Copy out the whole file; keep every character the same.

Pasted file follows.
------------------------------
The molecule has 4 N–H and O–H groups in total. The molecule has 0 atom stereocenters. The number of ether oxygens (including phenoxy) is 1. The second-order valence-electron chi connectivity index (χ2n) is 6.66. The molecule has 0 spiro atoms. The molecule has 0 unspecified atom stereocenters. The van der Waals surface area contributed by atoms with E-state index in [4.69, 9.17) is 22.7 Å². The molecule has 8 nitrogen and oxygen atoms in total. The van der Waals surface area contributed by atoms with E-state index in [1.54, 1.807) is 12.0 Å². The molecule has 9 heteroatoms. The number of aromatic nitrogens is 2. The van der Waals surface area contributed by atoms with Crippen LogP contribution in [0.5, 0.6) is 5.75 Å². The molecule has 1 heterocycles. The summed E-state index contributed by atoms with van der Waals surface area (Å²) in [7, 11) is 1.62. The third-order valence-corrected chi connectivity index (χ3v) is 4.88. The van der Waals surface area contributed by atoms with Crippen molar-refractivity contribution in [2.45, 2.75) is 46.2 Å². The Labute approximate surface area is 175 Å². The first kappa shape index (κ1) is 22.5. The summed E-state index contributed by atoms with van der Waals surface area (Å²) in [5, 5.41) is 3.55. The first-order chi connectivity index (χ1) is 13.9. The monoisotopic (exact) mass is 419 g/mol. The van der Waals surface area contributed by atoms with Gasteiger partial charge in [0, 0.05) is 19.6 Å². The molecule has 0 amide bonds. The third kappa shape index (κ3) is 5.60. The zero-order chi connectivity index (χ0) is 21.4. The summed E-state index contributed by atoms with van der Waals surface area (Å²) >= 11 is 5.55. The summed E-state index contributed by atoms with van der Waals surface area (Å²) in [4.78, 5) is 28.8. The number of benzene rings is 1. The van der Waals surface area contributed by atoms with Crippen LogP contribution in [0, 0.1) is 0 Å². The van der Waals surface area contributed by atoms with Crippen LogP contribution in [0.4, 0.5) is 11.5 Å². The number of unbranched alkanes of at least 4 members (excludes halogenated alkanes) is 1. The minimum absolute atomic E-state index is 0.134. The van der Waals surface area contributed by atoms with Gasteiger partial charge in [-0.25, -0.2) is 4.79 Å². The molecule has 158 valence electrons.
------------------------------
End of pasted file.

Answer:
The molecule has 4 N–H and O–H groups in total. The molecule has 0 atom stereocenters. The number of ether oxygens (including phenoxy) is 1. The second-order valence-electron chi connectivity index (χ2n) is 6.66. The molecule has 0 spiro atoms. The molecule has 0 unspecified atom stereocenters. The van der Waals surface area contributed by atoms with E-state index in [4.69, 9.17) is 22.7 Å². The molecule has 8 nitrogen and oxygen atoms in total. The van der Waals surface area contributed by atoms with E-state index in [1.54, 1.807) is 12.0 Å². The molecule has 9 heteroatoms. The number of aromatic nitrogens is 2. The van der Waals surface area contributed by atoms with Crippen LogP contribution in [0.5, 0.6) is 5.75 Å². The molecule has 1 heterocycles. The summed E-state index contributed by atoms with van der Waals surface area (Å²) in [7, 11) is 1.62. The third-order valence-corrected chi connectivity index (χ3v) is 4.88. The van der Waals surface area contributed by atoms with Crippen molar-refractivity contribution in [2.45, 2.75) is 46.2 Å². The Labute approximate surface area is 175 Å². The first kappa shape index (κ1) is 22.5. The summed E-state index contributed by atoms with van der Waals surface area (Å²) in [5, 5.41) is 3.55. The first-order chi connectivity index (χ1) is 13.9. The monoisotopic (exact) mass is 419 g/mol. The van der Waals surface area contributed by atoms with Gasteiger partial charge in [0, 0.05) is 19.6 Å². The molecule has 0 amide bonds. The third kappa shape index (κ3) is 5.60. The zero-order chi connectivity index (χ0) is 21.4. The summed E-state index contributed by atoms with van der Waals surface area (Å²) >= 11 is 5.55. The summed E-state index contributed by atoms with van der Waals surface area (Å²) in [4.78, 5) is 28.8. The number of benzene rings is 1. The van der Waals surface area contributed by atoms with Crippen LogP contribution in [0, 0.1) is 0 Å². The van der Waals surface area contributed by atoms with Crippen LogP contribution in [0.4, 0.5) is 11.5 Å². The number of unbranched alkanes of at least 4 members (excludes halogenated alkanes) is 1. The minimum absolute atomic E-state index is 0.134. The van der Waals surface area contributed by atoms with Gasteiger partial charge in [-0.25, -0.2) is 4.79 Å². The molecule has 158 valence electrons.